You may wish to see an introductory page with a map first.
There is an island called Melita, o judges, separated from Sicily by a sufficiently wide and perilous navigation. Fourth Oration of Cicero in the Trial of Gaius Verres. Translation by Charles D. Yonge (1888).
Archaeological Museum of Valletta: clay/stone figurines most likely portraying Mother Goddesses
The islands of Malta and Gozo were known
to the ancients by the names of Melita and Gaulos,
and under those appellations are mentioned by
different classic authors. (..) Malta has
attained celebrity in ecclesiastical history for the
shipwreck of St. Paul on its coast, his residence
of three months, and his successful propagation
of the Gospel.
Richard Colt Hoare - A classical tour through Italy in 1790
Cicero wrote his oration in 70 BC; at that time seafaring in the Mediterranean was pretty common and yet travelling to Malta was regarded as a risky journey and the existence itself of the island was not widely known. An indirect confirmation of the isolation of Malta can be deduced by the way St. Paul's shipwreck on the island in 60 AD is described in Acts. 28: After we were brought safely through, we then learned that the island was called Malta.
The Maltese islands (Malta, Gozo and three islets) are located at the centre of the Mediterranean, but too far away from the coasts of Sicily and Africa to be routinely visited by ancient ships which followed a coastal route. In addition the islands do not have high mountains (the highest elevation reaches 258 meters, less than a thousand feet), so that they are not visible from a great distance.
Archaeologists believe that the first settlers did not come by sea, but by land during the last glacial period when the islands were part of Sicily, because the level of the Mediterranean was much lower than it is today (the maximum depth of the channel between Sicily and Malta is less than 150 m approximately 490 ft).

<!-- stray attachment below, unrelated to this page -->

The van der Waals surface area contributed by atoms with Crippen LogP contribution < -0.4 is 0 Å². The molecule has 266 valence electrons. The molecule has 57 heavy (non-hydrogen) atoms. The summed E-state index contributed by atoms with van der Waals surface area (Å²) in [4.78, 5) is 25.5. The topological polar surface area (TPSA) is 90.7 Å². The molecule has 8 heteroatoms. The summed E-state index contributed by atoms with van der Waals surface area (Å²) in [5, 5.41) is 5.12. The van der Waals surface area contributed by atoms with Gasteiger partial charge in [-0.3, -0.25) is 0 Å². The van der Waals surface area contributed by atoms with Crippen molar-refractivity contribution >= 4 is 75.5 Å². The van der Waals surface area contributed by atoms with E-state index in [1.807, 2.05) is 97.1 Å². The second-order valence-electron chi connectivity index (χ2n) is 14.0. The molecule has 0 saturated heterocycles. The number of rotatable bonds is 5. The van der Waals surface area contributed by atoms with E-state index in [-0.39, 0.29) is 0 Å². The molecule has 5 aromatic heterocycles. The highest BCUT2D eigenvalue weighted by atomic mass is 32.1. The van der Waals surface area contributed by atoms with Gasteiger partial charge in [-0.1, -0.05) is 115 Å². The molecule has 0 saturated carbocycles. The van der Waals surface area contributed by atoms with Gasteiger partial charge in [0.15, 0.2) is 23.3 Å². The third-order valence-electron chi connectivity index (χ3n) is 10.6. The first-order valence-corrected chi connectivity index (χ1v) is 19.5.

Notwithstanding their isolation the settlers developed beliefs similar to those of other ancient people whose economy was based on husbandry. This explains the number of small figurines portraying fat women, a symbol of fertility, which have been found on the islands.
Archaeological Museum of Valletta: decorated slabs from the Tarxien Temples
During the early XXth century archaeologists found evidence of temples at different locations on Malta and Gozo. Those at Tarxien, near Valletta, are dated 3,000 BC ca and they were decorated with spiral motifs which are not very different from popular patterns of Classical Antiquity. Although the matter is still being debated, it appears that the civilization which developed on the Maltese Islands at one point disappeared leaving the islands almost unpopulated.
Roman villa at Melita (Mdina): detail of a mosaic portraying two maenads tormenting a satyr (you might wish to see other impressive Roman mosaics in Sicily and on the coast of today's Libya opposite Malta)
In early times these
isles were inhabited by the Phoenicians, as we find
in a passage from Thucydides. (..) These islands were afterwards occupied, for
the same purpose, by their descendants and rivals,
the Carthaginians. Colt Hoare
Eastern Sicily was colonized by the Greeks whereas the western part of the island, including Malta, was colonized by the Phoenicians who built a maritime empire which had its centre at Carthage. At the end of the First Punic War the Romans acquired Sicily from the Carthaginians, but Malta was conquered only during the second one.